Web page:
On January 24, 2024, RWC-340B sent a letter of support in connection with a False Claims Act case that, if successful, could clear a pathway for Ryan White clinics (RWCs) and other covered entities to recoup 340B overpayments from manufacturers for purchases as far back as 2016 or earlier. The whistleblower suit was brought by a 340B health system in California called Adventist West. Adventist West alleges in its complaint that four manufacturers – AbbVie, AstraZeneca, Novartis and Sanofi – overcharged covered entities on a wide range of drugs that, under the 340B ceiling price formula, should not have cost more than a penny. These penny price overcharges, according to Adventist West, extended back to 2016 and earlier. The manufacturers responded to the complaint by filing a motion to dismiss. The motion relies in large part on a procedural argument that, under a special provision within the False Claims Act, the federal government is allowed to block. The purpose of RWC-340B’s letter of support is to ask the Department of Justice (DOJ) to exercise its veto authority so that the court can rule on the merits of Adventist West’s overcharge claims.
If the DOJ agrees to exercise its veto authority and the court rules in favor of Adventist West, then covered entities, including RWCs, will have a strong precedent for pursuing their own overcharge claims against manufacturers going back to 2016 and earlier. HRSA has long taken the position that covered entities can only seek recoupment of 340B overpayments that occurred in 2019 and later because its rule implementing the 340B ceiling price formula did not go into effect until January 2019. HRSA would likely be forced to abandon that interpretation and to allow covered entities to seek recoupment for pre-2019 overcharges if Adventist West prevails in its lawsuit. Covered entities will have to utilize the administrative dispute resolution (ADR) process to pursue their overcharge claims and, because the ADR rule is currently being amended, HRSA is not processing any ADR petitions right now. It should not be long, however, before HRSA begins accepting and processing overcharge petitions because the final ADR rule is expected to be published at any time. RWC-340B is hopeful that its letter of support will increase the chances of a victory in Adventist West’s lawsuit which, in turn, should lay a foundation for RWC-340B members and other covered entities to recoup overpayments from manufacturers for many more 340B overcharges than would otherwise be available.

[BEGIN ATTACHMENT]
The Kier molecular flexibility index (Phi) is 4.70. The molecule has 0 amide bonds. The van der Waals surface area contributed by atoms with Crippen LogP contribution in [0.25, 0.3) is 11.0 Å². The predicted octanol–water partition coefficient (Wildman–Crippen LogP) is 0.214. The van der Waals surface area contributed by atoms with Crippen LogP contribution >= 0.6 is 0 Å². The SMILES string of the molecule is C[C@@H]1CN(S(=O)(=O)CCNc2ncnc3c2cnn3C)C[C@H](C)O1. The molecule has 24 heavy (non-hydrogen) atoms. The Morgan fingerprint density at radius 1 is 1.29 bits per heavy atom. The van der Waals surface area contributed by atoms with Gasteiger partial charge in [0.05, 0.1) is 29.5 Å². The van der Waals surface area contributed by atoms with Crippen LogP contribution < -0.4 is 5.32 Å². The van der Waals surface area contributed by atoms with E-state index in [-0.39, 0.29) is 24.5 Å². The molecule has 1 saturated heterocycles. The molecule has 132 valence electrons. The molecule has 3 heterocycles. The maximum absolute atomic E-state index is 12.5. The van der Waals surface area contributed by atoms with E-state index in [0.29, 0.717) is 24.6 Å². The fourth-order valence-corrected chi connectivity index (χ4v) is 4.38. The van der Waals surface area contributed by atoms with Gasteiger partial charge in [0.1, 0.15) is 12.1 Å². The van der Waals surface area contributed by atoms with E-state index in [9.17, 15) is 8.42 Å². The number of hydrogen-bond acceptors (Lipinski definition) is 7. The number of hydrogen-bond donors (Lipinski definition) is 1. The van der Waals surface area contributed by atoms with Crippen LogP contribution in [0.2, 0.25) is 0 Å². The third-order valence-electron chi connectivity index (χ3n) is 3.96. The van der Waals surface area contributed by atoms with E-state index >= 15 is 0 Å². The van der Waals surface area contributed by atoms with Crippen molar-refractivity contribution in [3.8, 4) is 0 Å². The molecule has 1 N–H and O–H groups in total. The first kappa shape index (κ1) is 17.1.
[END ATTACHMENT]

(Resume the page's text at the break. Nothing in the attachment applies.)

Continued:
Powers will keep RWC-340B apprised of the outcome of Adventist West’s whistleblower lawsuit.